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Sir Christopher Henry Maxwell Peto, 3rd Baronet DSO (19 February 1897 – 19 May 1980) was a Brigadier in the British Army during World War II and a post-war British Conservative Party politician.


Early life

He was born at Chertsey, Surrey.

Military service

Peto served in both World War I and World War II, attaining the rank of Brigadier.

He took command of the 9th Queen's Royal Lancers in October 1938, being one of the only officers in the regiment to have seen action in WW1. He was tasked with carrying on the mechanised training of the regiment in the build up to the war, to mobilise it when war came and to take it to France in May 1940.

An entry written about him in the forward of the Lancer's regimental history reads:-

"His was the responsibility of showing all ranks how to behave under fire, and so much depends upon the leadership the first time men go into battle. His calm and fearless example was an inspiration to all, and laid the foundation of the enthusiasm and steadiness which the regiment so consistently displayed throughout the war. He commanded with conspicuous ability in the fantastic operations south of the Somme until a severe wound obliged him to be evacuated. He earned the D.S.O. for his services in France in 1940, though this was not known until Major-General Victor Fortune, Commander of the 51st Highland Division, was able to make his recommendations on his return from captivity in Germany. These he backed up by a personal visit to the War Office. Those who did not take part can have little idea of a commanding officer's difficulties during those two years. Many were caused by failure in higher places to foresee more accurately the type of equipment which would be required, to provide it in time, and to settle with less vacillation the organisation of the troops who would use it. Luckily for the regiment, Chris Peto had, and has, an inexhaustible fund of humour and an irrepressible spirit. These, he would be the first to admit, have sometimes got him into trouble, but they were invaluable assets through those years of exasperating trial. He did not come back after his recovery, but was promoted to the command of armoured brigade. The Regiment owes him a debt."[1]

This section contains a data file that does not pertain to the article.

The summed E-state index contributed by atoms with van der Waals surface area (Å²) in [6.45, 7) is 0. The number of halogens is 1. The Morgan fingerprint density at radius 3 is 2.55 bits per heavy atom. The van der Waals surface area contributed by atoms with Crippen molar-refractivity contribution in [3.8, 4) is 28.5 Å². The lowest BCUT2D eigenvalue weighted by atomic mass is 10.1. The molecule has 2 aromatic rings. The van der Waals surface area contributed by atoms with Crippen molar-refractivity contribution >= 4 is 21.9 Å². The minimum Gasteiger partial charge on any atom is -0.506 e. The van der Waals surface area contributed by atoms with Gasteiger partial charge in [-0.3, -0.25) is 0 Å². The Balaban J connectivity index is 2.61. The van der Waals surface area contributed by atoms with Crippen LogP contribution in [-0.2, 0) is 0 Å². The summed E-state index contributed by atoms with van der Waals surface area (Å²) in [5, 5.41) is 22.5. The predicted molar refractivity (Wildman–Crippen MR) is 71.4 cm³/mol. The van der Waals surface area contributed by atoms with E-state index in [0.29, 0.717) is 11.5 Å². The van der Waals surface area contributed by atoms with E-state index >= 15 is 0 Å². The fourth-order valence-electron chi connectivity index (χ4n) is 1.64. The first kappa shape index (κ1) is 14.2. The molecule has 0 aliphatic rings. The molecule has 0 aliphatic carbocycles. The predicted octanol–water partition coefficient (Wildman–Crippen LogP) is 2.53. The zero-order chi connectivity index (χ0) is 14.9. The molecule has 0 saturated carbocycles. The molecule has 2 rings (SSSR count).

When the regiment was deployed to France it was not well equipped and the account of Peto's injury illustrates this:

"Major MacDonell seeing the head and face of a German popping out of the ground periodically about three hundred yards from the Regimental Headquarters, suggested an investigation. Lieutenant-Colonel Peto agreed and led the reconnaissance accompanied by Major MacDonell's tank and two scout cars. They opened fire on twelve slit trenches full of enemy infantry. After ten minutes the Germans crawled out and surrendered. The "bag" was one officer and forty-three other ranks. We had found it impossible to depress the guns on our tanks sufficiently to bear, and Lt-Col Peto, firing from his turret with his pistol, was badly wounded in the right hand. He carried on until the Germans surrendered, and was then evacuated." [2]

As well as being awarded the DSO in 1940, Peto also received:

Political career

At the 1945 general election he was elected as Member of Parliament for Barnstaple. When that constituency was abolished at the 1950 general election, he was returned for newly recreated Devon North constituency, where he served until 1955. He was elected High Sheriff of Wiltshire in 1966.

He died at Basingstoke, Hampshire, aged 83.


  1. ^ Bright, Joan - The Ninth Queens Royal Lancers 1939-1945, Gale & Polden Ltd, Aldershot. 1951.
  2. ^ Bright, Joan - The Ninth Queens Royal Lancers 1939-1945, Gale & Polden Ltd, Aldershot. 1951. pp 15-16

External links

Parliament of the United Kingdom
Preceded by
Sir Richard Acland
Member of Parliament for Barnstaple
Constituency abolished
New constituency Member of Parliament for North Devon
Succeeded by
James Louis Lindsay
Baronetage of the United Kingdom
Preceded by
James Peto
(of Barnstaple)
1971 – 1980
Succeeded by
Michael Peto


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